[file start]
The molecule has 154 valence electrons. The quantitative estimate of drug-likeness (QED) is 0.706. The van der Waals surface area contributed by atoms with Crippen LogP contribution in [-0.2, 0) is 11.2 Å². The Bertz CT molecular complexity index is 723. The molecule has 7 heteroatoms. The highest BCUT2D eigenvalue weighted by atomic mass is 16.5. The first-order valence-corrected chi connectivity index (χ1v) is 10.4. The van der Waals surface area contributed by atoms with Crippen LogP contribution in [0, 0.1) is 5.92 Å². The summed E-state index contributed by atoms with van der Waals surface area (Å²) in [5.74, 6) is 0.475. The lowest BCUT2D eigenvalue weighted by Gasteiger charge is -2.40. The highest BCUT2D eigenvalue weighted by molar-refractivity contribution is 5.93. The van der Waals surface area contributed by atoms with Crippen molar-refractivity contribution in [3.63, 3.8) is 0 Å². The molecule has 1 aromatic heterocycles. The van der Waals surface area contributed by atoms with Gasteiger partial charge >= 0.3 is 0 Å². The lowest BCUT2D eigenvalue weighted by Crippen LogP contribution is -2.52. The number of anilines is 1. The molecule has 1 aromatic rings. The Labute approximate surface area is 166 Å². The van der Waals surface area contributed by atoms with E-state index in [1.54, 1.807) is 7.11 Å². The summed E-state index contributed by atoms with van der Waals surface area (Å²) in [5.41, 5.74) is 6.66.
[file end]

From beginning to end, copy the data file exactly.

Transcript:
The molecule has 154 valence electrons. The quantitative estimate of drug-likeness (QED) is 0.706. The van der Waals surface area contributed by atoms with Crippen LogP contribution in [-0.2, 0) is 11.2 Å². The Bertz CT molecular complexity index is 723. The molecule has 7 heteroatoms. The highest BCUT2D eigenvalue weighted by atomic mass is 16.5. The first-order valence-corrected chi connectivity index (χ1v) is 10.4. The van der Waals surface area contributed by atoms with Crippen LogP contribution in [0, 0.1) is 5.92 Å². The summed E-state index contributed by atoms with van der Waals surface area (Å²) in [5.74, 6) is 0.475. The lowest BCUT2D eigenvalue weighted by Gasteiger charge is -2.40. The highest BCUT2D eigenvalue weighted by molar-refractivity contribution is 5.93. The van der Waals surface area contributed by atoms with Crippen molar-refractivity contribution in [3.63, 3.8) is 0 Å². The molecule has 1 aromatic heterocycles. The van der Waals surface area contributed by atoms with Gasteiger partial charge >= 0.3 is 0 Å². The lowest BCUT2D eigenvalue weighted by Crippen LogP contribution is -2.52. The number of anilines is 1. The molecule has 1 aromatic rings. The Labute approximate surface area is 166 Å². The van der Waals surface area contributed by atoms with E-state index in [1.54, 1.807) is 7.11 Å². The summed E-state index contributed by atoms with van der Waals surface area (Å²) in [5.41, 5.74) is 6.66.